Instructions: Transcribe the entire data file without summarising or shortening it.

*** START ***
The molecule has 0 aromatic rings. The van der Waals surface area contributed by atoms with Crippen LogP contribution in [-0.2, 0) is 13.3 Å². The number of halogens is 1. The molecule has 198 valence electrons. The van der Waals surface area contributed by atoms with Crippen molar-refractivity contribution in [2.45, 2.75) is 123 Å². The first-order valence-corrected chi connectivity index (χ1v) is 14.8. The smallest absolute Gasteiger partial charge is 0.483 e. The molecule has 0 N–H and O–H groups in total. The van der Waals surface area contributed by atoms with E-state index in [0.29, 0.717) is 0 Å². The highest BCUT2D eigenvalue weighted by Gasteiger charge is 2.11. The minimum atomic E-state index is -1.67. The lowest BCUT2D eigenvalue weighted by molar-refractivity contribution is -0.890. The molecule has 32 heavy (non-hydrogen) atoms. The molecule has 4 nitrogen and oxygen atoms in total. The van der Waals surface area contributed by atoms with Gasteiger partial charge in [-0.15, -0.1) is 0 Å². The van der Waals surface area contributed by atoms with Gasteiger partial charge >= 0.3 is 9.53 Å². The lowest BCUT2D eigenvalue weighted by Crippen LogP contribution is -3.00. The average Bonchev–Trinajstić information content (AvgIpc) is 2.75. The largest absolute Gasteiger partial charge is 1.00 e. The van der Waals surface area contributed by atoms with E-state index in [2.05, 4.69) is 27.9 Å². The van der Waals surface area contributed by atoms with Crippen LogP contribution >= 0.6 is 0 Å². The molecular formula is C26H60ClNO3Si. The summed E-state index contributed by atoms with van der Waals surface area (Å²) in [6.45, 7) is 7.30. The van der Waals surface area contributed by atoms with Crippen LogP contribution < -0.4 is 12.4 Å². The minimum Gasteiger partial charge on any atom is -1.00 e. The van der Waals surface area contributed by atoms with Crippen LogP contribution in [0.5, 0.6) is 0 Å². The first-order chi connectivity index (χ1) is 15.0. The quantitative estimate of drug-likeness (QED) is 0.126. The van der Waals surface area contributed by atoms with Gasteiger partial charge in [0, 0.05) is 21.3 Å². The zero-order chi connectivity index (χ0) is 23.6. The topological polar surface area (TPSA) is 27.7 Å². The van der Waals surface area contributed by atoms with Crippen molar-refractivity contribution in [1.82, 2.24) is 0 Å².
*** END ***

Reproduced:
The molecule has 0 aromatic rings. The van der Waals surface area contributed by atoms with Crippen LogP contribution in [-0.2, 0) is 13.3 Å². The number of halogens is 1. The molecule has 198 valence electrons. The van der Waals surface area contributed by atoms with Crippen molar-refractivity contribution in [2.45, 2.75) is 123 Å². The first-order valence-corrected chi connectivity index (χ1v) is 14.8. The smallest absolute Gasteiger partial charge is 0.483 e. The molecule has 0 N–H and O–H groups in total. The van der Waals surface area contributed by atoms with E-state index in [0.29, 0.717) is 0 Å². The highest BCUT2D eigenvalue weighted by Gasteiger charge is 2.11. The minimum atomic E-state index is -1.67. The lowest BCUT2D eigenvalue weighted by molar-refractivity contribution is -0.890. The molecule has 32 heavy (non-hydrogen) atoms. The molecule has 4 nitrogen and oxygen atoms in total. The van der Waals surface area contributed by atoms with Gasteiger partial charge in [-0.15, -0.1) is 0 Å². The van der Waals surface area contributed by atoms with Gasteiger partial charge >= 0.3 is 9.53 Å². The lowest BCUT2D eigenvalue weighted by Crippen LogP contribution is -3.00. The average Bonchev–Trinajstić information content (AvgIpc) is 2.75. The largest absolute Gasteiger partial charge is 1.00 e. The van der Waals surface area contributed by atoms with E-state index in [2.05, 4.69) is 27.9 Å². The van der Waals surface area contributed by atoms with Crippen LogP contribution >= 0.6 is 0 Å². The molecular formula is C26H60ClNO3Si. The summed E-state index contributed by atoms with van der Waals surface area (Å²) in [6.45, 7) is 7.30. The van der Waals surface area contributed by atoms with Crippen LogP contribution < -0.4 is 12.4 Å². The minimum Gasteiger partial charge on any atom is -1.00 e. The van der Waals surface area contributed by atoms with Crippen LogP contribution in [0.5, 0.6) is 0 Å². The first-order chi connectivity index (χ1) is 15.0. The quantitative estimate of drug-likeness (QED) is 0.126. The van der Waals surface area contributed by atoms with Gasteiger partial charge in [0, 0.05) is 21.3 Å². The zero-order chi connectivity index (χ0) is 23.6. The topological polar surface area (TPSA) is 27.7 Å². The van der Waals surface area contributed by atoms with Crippen molar-refractivity contribution in [1.82, 2.24) is 0 Å².